Debt-free Angel boxing club no longer in a red corner
Relief after £250k repair bill for dilapidated state of building where training sessions take place sparked closure fears
05 April, 2019 — By Emily Finch
Steve Miller and Bulent Mustafa
OWNERS of an Angel boxing club which helps keep hundreds of youngsters off the streets have spoken of their “relief” after hearing they no longer owe their landlords a quarter of a million pounds.
Angel Amateur Boxing Club, in Owen’s Row, hold regular training sessions for youngsters at the building leased to them by City and Islington College.
For the past year Angela Low, who took over as owner 18 months ago, was worried she would have to close down the club after receiving a £250,000 bill from solicitors representing the college because of the “dilapidated” state of the building.
After queries from the Tribune, a spokesman for the college’s owners, the Capital City College Group, confirmed that the club would not have to foot the repair bill.
Ms Low said: “We are so relieved, it has taken the weight off of our shoulders, we can hopefully go forward when we get this in writing, and continue to help the kids.”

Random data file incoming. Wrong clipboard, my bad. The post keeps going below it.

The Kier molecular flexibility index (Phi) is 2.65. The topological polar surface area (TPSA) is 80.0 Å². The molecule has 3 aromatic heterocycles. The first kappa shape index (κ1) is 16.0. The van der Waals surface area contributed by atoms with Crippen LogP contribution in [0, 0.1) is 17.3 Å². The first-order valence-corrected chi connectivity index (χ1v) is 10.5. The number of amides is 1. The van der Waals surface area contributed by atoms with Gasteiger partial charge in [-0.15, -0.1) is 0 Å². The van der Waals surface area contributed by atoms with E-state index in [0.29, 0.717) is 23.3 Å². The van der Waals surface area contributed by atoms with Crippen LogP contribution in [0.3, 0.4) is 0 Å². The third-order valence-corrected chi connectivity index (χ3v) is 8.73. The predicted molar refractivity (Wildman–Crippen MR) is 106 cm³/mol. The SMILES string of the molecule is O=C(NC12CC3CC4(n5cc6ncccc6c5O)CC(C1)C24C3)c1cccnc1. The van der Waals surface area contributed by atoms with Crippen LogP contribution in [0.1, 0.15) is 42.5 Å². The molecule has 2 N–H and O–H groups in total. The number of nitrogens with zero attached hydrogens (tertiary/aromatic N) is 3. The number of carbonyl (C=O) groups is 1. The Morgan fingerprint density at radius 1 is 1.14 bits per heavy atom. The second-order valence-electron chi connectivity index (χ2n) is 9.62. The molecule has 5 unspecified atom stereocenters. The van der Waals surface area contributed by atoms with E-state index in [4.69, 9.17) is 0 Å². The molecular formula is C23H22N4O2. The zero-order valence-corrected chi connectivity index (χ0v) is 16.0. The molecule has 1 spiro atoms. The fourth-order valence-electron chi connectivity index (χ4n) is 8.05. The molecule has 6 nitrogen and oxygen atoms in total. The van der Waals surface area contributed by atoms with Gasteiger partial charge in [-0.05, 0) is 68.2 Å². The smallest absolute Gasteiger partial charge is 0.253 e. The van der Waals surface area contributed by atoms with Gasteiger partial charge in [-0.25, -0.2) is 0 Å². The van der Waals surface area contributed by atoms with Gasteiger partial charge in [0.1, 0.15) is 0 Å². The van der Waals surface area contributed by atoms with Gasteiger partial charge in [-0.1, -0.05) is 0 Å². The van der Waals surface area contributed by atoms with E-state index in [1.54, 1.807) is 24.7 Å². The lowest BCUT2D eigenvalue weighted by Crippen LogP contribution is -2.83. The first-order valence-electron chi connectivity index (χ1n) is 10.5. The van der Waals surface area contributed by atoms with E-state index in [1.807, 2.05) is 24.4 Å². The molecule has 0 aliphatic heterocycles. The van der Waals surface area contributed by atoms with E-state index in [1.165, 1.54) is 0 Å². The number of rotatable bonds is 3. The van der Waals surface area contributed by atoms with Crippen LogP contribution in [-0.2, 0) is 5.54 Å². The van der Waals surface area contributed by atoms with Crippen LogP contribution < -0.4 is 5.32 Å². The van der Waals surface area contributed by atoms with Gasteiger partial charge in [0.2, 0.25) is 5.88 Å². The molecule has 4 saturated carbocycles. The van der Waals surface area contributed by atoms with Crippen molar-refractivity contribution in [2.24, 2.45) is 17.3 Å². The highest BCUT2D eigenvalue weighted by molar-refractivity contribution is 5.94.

However, the college said the club will not have their lease renewed at the end of 2022 and would have to find a new home.
Coach Stan Hanson and Ashleigh, 8
Steve Miller, 57, who previously boxed for England and first joined the club 40 years ago and is now a trustee, also spoke of his “relief” but added he was “certain” the club had a 99-year lease agreement.
He said: “It feels like they’re trying to get rid of us. We had a 99-year lease and now it’s four years. I don’t understand. We need solicitors to help us but we can’t afford them.”
He added: “We keep kids off the streets. That’s what I am trying to do. We have boys who have been in gangs, children with disabilities and ADHD who gain confidence after coming here. We work purely on donations.”
Parents raised £500 during a fundraising event on Tuesday night which saw their children spar with their boxing coach Stan Hanson.
Bulent Mustafa, 20, said without the club he would “most likely have been dead, in prison or doing something I shouldn’t have been doing”.
Mr Mustafa, who volunteers at the club, said: “I used to carry knives. I was always with the wrong crowd, being with bad boys. The club sorted me out. It’s always going to be in my heart, boxing.”
The Capital City College Group spokesman said they would be happy to help the club find a new home, but he added: “The club’s lease document dated December 2, 2002, shows that the lease was to run for 20 years until 2022. While, regrettably, the college do not intend to renew the lease after this time, this does give the club three-and-a-half years to find a new home.
“We can also confirm that it’s the college that will foot the repair bill for the building, but we are concerned that the building will fall further into disrepair between now and the end of the club’s lease, so we want to work with the club to find a way to ensure that the building doesn’t deteriorate further.”